Dario Argento’s 1977 classic is alternately a feast for the senses and an assault on them.
Lurid, stylised, and inescapable, if it feels like that for us watching, imagine what it’s like for poor Suzy Bannion (Jessica Harper), new student at the famous German dance academy in Freiberg and gradually realising that her new home harbours a terrifying secret.
Having just watched this all the way through and in the right order for the first time, I have to admit I’m now wondering if it was the inspiration for TV’s much-lamented interior design show Changing Rooms, famous for taking a perfectly serviceable old house, chucking zingy coloured paint at it, highlighting ancient plasterwork in gold, and throwing in some black gothic dining chairs and a massive candelabra, only for it all to be covered in maggots a few months later.
Suspiria has certainly been hugely influential, though that makes it hard to review, after 40 years of homage and parody.
Everything is heightened: from the drumbeat opening credits, followed by Suzy stepping from the red-filled airport (lighting, plastic chairs, outfits) into a horrendous rainstorm outside, the automatic door mechanism groaning.
The gloriously decorated academy (all red and gold, and that’s just on the relatively modest outside), the unavoidable music, the colour-induced claustrophobia as red-flocked corridors close in, the midnight footsteps, the pretty young women in their virginal nightdresses (come on, you know my obsession with movie nightwear) – Suspiria is sensory overload.
Contrast those white cotton nighties with poor Patricia, the first on-screen victim, in her gorgeously luxuriant thick satin dressing gown decorated with ruffles and bell sleeves. She’s taken refuge with a friend in an equally vivid apartment building after a terrified escape from the academy in the middle of the night, witnessed by Suzy who is trying to get into the building after arriving from the airport.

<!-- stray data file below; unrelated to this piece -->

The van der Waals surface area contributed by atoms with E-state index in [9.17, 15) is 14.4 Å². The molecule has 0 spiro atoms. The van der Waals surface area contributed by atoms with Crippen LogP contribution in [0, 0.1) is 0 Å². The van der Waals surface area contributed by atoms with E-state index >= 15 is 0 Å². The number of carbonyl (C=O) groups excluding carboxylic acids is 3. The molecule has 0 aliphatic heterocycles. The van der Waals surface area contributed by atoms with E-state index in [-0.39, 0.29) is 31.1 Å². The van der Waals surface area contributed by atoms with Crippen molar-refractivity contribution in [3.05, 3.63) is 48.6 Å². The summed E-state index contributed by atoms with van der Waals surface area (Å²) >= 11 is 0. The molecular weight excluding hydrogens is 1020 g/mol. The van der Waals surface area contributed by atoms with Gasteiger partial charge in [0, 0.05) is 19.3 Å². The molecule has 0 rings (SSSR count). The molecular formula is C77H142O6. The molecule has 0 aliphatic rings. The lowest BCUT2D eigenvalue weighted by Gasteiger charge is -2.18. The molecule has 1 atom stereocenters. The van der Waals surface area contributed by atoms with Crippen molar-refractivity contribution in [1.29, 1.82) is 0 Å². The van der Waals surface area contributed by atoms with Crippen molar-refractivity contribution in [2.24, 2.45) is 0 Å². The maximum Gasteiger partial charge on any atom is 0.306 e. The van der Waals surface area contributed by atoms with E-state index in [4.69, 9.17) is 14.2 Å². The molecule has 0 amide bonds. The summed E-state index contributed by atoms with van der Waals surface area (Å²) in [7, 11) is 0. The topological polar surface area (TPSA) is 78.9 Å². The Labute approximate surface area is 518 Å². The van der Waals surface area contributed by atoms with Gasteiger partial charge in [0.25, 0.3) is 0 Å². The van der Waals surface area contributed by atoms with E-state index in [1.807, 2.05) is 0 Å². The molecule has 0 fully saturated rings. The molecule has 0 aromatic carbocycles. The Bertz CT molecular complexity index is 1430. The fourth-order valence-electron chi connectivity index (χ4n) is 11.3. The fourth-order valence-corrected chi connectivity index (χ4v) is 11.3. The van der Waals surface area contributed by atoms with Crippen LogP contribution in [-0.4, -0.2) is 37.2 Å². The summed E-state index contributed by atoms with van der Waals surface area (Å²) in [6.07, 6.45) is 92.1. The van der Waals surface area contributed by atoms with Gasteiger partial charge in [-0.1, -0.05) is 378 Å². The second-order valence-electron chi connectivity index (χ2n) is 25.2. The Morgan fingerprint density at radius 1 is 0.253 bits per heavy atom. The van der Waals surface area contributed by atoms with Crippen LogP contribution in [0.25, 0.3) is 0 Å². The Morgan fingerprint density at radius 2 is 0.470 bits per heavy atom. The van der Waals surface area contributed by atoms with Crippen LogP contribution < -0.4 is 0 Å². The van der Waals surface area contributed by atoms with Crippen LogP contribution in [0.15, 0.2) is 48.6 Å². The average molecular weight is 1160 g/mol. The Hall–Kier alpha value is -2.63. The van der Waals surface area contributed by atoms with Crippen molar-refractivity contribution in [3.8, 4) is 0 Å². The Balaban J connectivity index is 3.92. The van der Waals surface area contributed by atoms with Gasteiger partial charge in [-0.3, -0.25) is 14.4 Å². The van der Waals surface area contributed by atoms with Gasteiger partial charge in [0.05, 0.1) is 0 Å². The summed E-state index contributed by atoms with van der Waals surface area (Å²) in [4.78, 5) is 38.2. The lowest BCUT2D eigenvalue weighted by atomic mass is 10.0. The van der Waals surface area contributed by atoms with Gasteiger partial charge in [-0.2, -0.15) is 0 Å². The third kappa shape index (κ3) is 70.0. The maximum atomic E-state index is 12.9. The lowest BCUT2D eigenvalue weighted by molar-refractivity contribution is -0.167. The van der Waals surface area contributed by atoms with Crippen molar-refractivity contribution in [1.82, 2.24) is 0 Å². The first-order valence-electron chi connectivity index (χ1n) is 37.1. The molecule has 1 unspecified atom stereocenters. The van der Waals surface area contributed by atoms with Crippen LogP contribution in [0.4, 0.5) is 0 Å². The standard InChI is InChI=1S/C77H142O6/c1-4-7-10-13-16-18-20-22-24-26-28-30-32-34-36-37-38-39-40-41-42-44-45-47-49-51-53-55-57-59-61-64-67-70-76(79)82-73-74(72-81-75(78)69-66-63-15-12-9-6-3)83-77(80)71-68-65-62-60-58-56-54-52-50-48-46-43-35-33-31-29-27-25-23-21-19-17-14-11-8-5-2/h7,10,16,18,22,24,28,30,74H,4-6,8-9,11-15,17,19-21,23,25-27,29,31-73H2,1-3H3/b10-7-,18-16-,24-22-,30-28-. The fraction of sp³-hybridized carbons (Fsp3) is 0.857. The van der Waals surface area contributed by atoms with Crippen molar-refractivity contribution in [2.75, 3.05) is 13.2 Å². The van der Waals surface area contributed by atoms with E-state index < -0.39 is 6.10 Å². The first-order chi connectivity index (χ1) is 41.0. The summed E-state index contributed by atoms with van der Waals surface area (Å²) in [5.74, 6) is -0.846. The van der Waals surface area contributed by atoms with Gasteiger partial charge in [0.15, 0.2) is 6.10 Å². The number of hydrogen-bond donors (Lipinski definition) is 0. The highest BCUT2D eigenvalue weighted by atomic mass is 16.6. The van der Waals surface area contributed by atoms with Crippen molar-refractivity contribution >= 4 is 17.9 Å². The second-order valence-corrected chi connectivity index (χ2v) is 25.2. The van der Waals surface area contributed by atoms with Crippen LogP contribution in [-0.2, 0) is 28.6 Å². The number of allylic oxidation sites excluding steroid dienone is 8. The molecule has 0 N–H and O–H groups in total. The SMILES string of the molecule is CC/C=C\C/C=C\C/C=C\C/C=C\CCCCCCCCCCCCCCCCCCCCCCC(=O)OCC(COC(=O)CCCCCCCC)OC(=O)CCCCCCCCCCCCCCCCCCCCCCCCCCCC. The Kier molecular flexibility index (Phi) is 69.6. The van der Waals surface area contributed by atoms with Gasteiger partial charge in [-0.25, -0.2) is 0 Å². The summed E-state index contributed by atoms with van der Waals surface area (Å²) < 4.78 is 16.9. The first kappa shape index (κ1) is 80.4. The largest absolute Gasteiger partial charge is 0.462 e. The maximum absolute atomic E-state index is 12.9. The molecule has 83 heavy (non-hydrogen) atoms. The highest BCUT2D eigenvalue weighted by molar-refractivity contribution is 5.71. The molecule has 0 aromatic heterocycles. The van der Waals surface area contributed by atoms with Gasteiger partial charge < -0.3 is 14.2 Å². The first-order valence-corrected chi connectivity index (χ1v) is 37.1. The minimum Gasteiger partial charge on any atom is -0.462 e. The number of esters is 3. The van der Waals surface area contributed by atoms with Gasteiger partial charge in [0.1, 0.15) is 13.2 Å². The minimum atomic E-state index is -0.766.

Patricia is badmouthed by much of the academy as a bad influence, up to no good, and I wonder if her older, glamorous nightwear, even though borrowed, is meant to reinforce that notion. Whatever, she doesn’t get to wear it for long as she’s pulled through a broken window by an unknown assailant, her heart literally sliced, before she’s dangled through the ornate hall ceiling in a noose. Paint-like blood runs down her legs in thick almost symmetrical rivulets, like a modern art installation.
As Suzy is eventually welcomed into the dance school, she’s befriended by fellow pupil Sara (Stefania Casini), who has already worked out that something evil is afoot. Not all the girls are as friendly as Sara. Olga tells both girls that “names that begin with the letter S are the names of snakes”.
Suspiria‘s story is 40 years’ old so expect spoilers. It’s a threadbare tale, thank goodness, as a convoluted plot combined with the crashing and banging and retina-exploding visuals would have been overwhelming.
The school is run by the outwardly upright and semi-friendly Madame Blanc (an unnerving Joan Bennett in her last role). Head of teaching is Miss Tanner (Alida Valli) a sternly uniformed woman with severely styled blonde hair like an extra from 80s BBC wartime sitcom ‘Allo ‘Allo.